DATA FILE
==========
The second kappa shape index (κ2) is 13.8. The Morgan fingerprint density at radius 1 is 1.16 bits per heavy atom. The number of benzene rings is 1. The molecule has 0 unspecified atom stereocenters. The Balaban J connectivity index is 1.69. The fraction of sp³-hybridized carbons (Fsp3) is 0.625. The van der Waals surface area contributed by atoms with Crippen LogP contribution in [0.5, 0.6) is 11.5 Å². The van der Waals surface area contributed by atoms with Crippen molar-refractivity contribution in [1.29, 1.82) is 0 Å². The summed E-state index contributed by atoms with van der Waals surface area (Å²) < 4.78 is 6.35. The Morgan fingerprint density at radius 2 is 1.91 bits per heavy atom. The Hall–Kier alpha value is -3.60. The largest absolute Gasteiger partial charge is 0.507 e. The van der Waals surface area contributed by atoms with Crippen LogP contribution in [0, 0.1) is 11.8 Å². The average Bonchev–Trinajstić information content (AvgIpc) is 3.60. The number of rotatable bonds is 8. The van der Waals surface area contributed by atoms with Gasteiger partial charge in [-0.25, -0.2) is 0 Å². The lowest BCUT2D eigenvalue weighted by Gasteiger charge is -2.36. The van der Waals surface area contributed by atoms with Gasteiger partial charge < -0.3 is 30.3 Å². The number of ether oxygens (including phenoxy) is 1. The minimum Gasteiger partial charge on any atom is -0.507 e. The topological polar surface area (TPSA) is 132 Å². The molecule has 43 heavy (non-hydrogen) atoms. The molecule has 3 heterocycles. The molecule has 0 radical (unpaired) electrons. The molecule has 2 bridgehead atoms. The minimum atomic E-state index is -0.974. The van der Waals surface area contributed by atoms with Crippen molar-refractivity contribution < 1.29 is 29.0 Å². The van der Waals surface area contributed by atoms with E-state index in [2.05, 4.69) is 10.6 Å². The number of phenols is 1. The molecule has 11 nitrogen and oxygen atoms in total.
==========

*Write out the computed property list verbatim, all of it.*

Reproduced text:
The second kappa shape index (κ2) is 13.8. The Morgan fingerprint density at radius 1 is 1.16 bits per heavy atom. The number of benzene rings is 1. The molecule has 0 unspecified atom stereocenters. The Balaban J connectivity index is 1.69. The fraction of sp³-hybridized carbons (Fsp3) is 0.625. The van der Waals surface area contributed by atoms with Crippen LogP contribution in [0.5, 0.6) is 11.5 Å². The van der Waals surface area contributed by atoms with Crippen molar-refractivity contribution in [1.29, 1.82) is 0 Å². The summed E-state index contributed by atoms with van der Waals surface area (Å²) < 4.78 is 6.35. The Morgan fingerprint density at radius 2 is 1.91 bits per heavy atom. The Hall–Kier alpha value is -3.60. The largest absolute Gasteiger partial charge is 0.507 e. The van der Waals surface area contributed by atoms with Crippen LogP contribution in [0, 0.1) is 11.8 Å². The average Bonchev–Trinajstić information content (AvgIpc) is 3.60. The number of rotatable bonds is 8. The van der Waals surface area contributed by atoms with Gasteiger partial charge in [-0.25, -0.2) is 0 Å². The lowest BCUT2D eigenvalue weighted by Gasteiger charge is -2.36. The van der Waals surface area contributed by atoms with Gasteiger partial charge < -0.3 is 30.3 Å². The number of ether oxygens (including phenoxy) is 1. The minimum Gasteiger partial charge on any atom is -0.507 e. The topological polar surface area (TPSA) is 132 Å². The molecule has 43 heavy (non-hydrogen) atoms. The molecule has 3 heterocycles. The molecule has 0 radical (unpaired) electrons. The molecule has 2 bridgehead atoms. The minimum atomic E-state index is -0.974. The van der Waals surface area contributed by atoms with Crippen molar-refractivity contribution < 1.29 is 29.0 Å². The van der Waals surface area contributed by atoms with E-state index in [2.05, 4.69) is 10.6 Å². The number of phenols is 1. The molecule has 11 nitrogen and oxygen atoms in total.